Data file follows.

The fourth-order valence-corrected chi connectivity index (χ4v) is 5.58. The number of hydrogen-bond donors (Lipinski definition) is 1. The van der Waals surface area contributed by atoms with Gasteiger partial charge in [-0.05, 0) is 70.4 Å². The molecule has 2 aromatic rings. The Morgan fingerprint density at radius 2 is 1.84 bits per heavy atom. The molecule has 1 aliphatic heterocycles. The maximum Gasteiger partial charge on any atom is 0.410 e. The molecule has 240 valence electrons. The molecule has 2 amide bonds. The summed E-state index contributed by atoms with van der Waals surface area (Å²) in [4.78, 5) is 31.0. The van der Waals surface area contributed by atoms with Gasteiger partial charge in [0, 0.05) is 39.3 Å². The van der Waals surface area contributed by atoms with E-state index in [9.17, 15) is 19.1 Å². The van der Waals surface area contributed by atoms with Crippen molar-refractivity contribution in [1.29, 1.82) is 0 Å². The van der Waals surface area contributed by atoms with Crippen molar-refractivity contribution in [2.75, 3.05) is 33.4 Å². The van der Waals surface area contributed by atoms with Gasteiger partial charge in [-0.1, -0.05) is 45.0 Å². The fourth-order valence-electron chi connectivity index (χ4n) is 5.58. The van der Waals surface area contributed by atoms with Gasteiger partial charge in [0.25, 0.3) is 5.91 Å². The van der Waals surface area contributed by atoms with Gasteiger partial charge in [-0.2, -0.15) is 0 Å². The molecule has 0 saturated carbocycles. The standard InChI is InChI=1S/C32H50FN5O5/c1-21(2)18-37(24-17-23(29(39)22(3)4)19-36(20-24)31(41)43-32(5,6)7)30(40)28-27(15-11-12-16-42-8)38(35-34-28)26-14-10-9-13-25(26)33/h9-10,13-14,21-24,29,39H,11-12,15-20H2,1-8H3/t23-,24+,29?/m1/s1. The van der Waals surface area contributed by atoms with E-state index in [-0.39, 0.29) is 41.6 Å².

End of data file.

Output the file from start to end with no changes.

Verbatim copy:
The fourth-order valence-corrected chi connectivity index (χ4v) is 5.58. The number of hydrogen-bond donors (Lipinski definition) is 1. The van der Waals surface area contributed by atoms with Gasteiger partial charge in [-0.05, 0) is 70.4 Å². The molecule has 2 aromatic rings. The Morgan fingerprint density at radius 2 is 1.84 bits per heavy atom. The molecule has 1 aliphatic heterocycles. The maximum Gasteiger partial charge on any atom is 0.410 e. The molecule has 240 valence electrons. The molecule has 2 amide bonds. The summed E-state index contributed by atoms with van der Waals surface area (Å²) in [4.78, 5) is 31.0. The van der Waals surface area contributed by atoms with Gasteiger partial charge in [0, 0.05) is 39.3 Å². The van der Waals surface area contributed by atoms with E-state index in [9.17, 15) is 19.1 Å². The van der Waals surface area contributed by atoms with Crippen molar-refractivity contribution in [1.29, 1.82) is 0 Å². The van der Waals surface area contributed by atoms with Crippen molar-refractivity contribution in [2.75, 3.05) is 33.4 Å². The van der Waals surface area contributed by atoms with Gasteiger partial charge in [-0.1, -0.05) is 45.0 Å². The fourth-order valence-electron chi connectivity index (χ4n) is 5.58. The van der Waals surface area contributed by atoms with Gasteiger partial charge in [0.25, 0.3) is 5.91 Å². The van der Waals surface area contributed by atoms with Gasteiger partial charge in [-0.2, -0.15) is 0 Å². The molecule has 0 saturated carbocycles. The standard InChI is InChI=1S/C32H50FN5O5/c1-21(2)18-37(24-17-23(29(39)22(3)4)19-36(20-24)31(41)43-32(5,6)7)30(40)28-27(15-11-12-16-42-8)38(35-34-28)26-14-10-9-13-25(26)33/h9-10,13-14,21-24,29,39H,11-12,15-20H2,1-8H3/t23-,24+,29?/m1/s1. The van der Waals surface area contributed by atoms with E-state index in [-0.39, 0.29) is 41.6 Å².